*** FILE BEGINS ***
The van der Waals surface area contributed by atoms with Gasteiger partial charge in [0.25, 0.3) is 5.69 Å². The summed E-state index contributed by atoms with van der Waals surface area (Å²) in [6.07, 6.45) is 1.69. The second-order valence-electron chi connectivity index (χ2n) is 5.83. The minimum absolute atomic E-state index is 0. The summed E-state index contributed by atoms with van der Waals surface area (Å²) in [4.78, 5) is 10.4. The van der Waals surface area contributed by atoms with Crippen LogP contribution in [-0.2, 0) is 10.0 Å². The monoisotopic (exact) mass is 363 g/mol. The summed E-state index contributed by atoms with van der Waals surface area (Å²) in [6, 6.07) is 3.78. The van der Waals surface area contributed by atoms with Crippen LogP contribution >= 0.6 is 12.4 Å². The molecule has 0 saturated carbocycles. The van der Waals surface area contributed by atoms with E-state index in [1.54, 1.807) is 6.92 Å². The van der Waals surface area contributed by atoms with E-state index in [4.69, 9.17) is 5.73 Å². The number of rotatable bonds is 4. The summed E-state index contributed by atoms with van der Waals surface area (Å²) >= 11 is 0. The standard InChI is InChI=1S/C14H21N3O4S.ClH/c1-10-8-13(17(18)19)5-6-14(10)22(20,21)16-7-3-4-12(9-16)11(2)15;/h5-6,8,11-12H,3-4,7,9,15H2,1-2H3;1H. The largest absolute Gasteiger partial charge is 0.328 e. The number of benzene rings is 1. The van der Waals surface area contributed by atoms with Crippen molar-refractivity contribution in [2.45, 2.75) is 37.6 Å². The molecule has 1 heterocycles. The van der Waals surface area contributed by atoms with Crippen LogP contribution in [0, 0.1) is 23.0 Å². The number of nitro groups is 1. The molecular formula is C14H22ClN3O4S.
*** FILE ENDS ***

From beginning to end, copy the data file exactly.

The van der Waals surface area contributed by atoms with Gasteiger partial charge in [0.25, 0.3) is 5.69 Å². The summed E-state index contributed by atoms with van der Waals surface area (Å²) in [6.07, 6.45) is 1.69. The second-order valence-electron chi connectivity index (χ2n) is 5.83. The minimum absolute atomic E-state index is 0. The summed E-state index contributed by atoms with van der Waals surface area (Å²) in [4.78, 5) is 10.4. The van der Waals surface area contributed by atoms with Crippen LogP contribution in [-0.2, 0) is 10.0 Å². The monoisotopic (exact) mass is 363 g/mol. The summed E-state index contributed by atoms with van der Waals surface area (Å²) in [6, 6.07) is 3.78. The van der Waals surface area contributed by atoms with Crippen LogP contribution >= 0.6 is 12.4 Å². The molecule has 0 saturated carbocycles. The van der Waals surface area contributed by atoms with E-state index in [1.54, 1.807) is 6.92 Å². The van der Waals surface area contributed by atoms with E-state index in [4.69, 9.17) is 5.73 Å². The number of rotatable bonds is 4. The summed E-state index contributed by atoms with van der Waals surface area (Å²) >= 11 is 0. The standard InChI is InChI=1S/C14H21N3O4S.ClH/c1-10-8-13(17(18)19)5-6-14(10)22(20,21)16-7-3-4-12(9-16)11(2)15;/h5-6,8,11-12H,3-4,7,9,15H2,1-2H3;1H. The largest absolute Gasteiger partial charge is 0.328 e. The number of benzene rings is 1. The van der Waals surface area contributed by atoms with Crippen molar-refractivity contribution in [2.45, 2.75) is 37.6 Å². The molecule has 1 heterocycles. The van der Waals surface area contributed by atoms with Crippen LogP contribution in [0, 0.1) is 23.0 Å². The number of nitro groups is 1. The molecular formula is C14H22ClN3O4S.